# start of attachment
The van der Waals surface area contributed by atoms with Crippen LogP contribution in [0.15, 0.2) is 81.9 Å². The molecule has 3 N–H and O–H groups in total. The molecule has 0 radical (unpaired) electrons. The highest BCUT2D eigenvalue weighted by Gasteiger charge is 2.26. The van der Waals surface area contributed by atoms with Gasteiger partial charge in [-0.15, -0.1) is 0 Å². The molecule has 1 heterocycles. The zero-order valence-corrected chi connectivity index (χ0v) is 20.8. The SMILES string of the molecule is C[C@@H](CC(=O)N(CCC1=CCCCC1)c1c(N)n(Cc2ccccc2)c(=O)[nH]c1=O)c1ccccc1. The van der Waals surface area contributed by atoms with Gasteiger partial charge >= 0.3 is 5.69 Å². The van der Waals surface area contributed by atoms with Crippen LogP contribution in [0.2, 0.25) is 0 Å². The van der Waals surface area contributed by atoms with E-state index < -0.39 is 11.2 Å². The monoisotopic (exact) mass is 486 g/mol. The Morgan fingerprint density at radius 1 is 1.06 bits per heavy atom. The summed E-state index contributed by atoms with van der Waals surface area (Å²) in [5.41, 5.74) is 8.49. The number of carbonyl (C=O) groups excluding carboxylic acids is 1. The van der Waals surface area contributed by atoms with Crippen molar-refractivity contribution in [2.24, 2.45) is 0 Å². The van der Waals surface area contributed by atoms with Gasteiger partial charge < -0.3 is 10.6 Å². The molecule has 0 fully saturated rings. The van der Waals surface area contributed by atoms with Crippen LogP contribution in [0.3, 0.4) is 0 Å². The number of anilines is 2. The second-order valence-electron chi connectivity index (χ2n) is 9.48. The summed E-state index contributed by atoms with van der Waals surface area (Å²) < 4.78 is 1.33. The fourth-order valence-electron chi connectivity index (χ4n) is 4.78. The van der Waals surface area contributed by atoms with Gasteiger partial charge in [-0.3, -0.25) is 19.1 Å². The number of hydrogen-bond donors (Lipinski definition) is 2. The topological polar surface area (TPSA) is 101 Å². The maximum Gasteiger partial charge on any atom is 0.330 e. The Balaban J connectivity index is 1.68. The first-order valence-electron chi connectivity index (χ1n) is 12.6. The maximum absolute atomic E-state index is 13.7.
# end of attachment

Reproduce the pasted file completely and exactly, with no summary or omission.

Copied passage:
The van der Waals surface area contributed by atoms with Crippen LogP contribution in [0.15, 0.2) is 81.9 Å². The molecule has 3 N–H and O–H groups in total. The molecule has 0 radical (unpaired) electrons. The highest BCUT2D eigenvalue weighted by Gasteiger charge is 2.26. The van der Waals surface area contributed by atoms with Gasteiger partial charge in [-0.15, -0.1) is 0 Å². The molecule has 1 heterocycles. The zero-order valence-corrected chi connectivity index (χ0v) is 20.8. The SMILES string of the molecule is C[C@@H](CC(=O)N(CCC1=CCCCC1)c1c(N)n(Cc2ccccc2)c(=O)[nH]c1=O)c1ccccc1. The van der Waals surface area contributed by atoms with Gasteiger partial charge >= 0.3 is 5.69 Å². The van der Waals surface area contributed by atoms with Crippen LogP contribution in [0.2, 0.25) is 0 Å². The van der Waals surface area contributed by atoms with E-state index < -0.39 is 11.2 Å². The monoisotopic (exact) mass is 486 g/mol. The Morgan fingerprint density at radius 1 is 1.06 bits per heavy atom. The summed E-state index contributed by atoms with van der Waals surface area (Å²) in [5.41, 5.74) is 8.49. The number of carbonyl (C=O) groups excluding carboxylic acids is 1. The van der Waals surface area contributed by atoms with Crippen molar-refractivity contribution in [2.24, 2.45) is 0 Å². The van der Waals surface area contributed by atoms with Gasteiger partial charge < -0.3 is 10.6 Å². The molecule has 0 fully saturated rings. The van der Waals surface area contributed by atoms with Crippen LogP contribution in [0.3, 0.4) is 0 Å². The number of anilines is 2. The second-order valence-electron chi connectivity index (χ2n) is 9.48. The summed E-state index contributed by atoms with van der Waals surface area (Å²) < 4.78 is 1.33. The fourth-order valence-electron chi connectivity index (χ4n) is 4.78. The van der Waals surface area contributed by atoms with Gasteiger partial charge in [-0.3, -0.25) is 19.1 Å². The number of hydrogen-bond donors (Lipinski definition) is 2. The topological polar surface area (TPSA) is 101 Å². The maximum Gasteiger partial charge on any atom is 0.330 e. The Balaban J connectivity index is 1.68. The first-order valence-electron chi connectivity index (χ1n) is 12.6. The maximum absolute atomic E-state index is 13.7.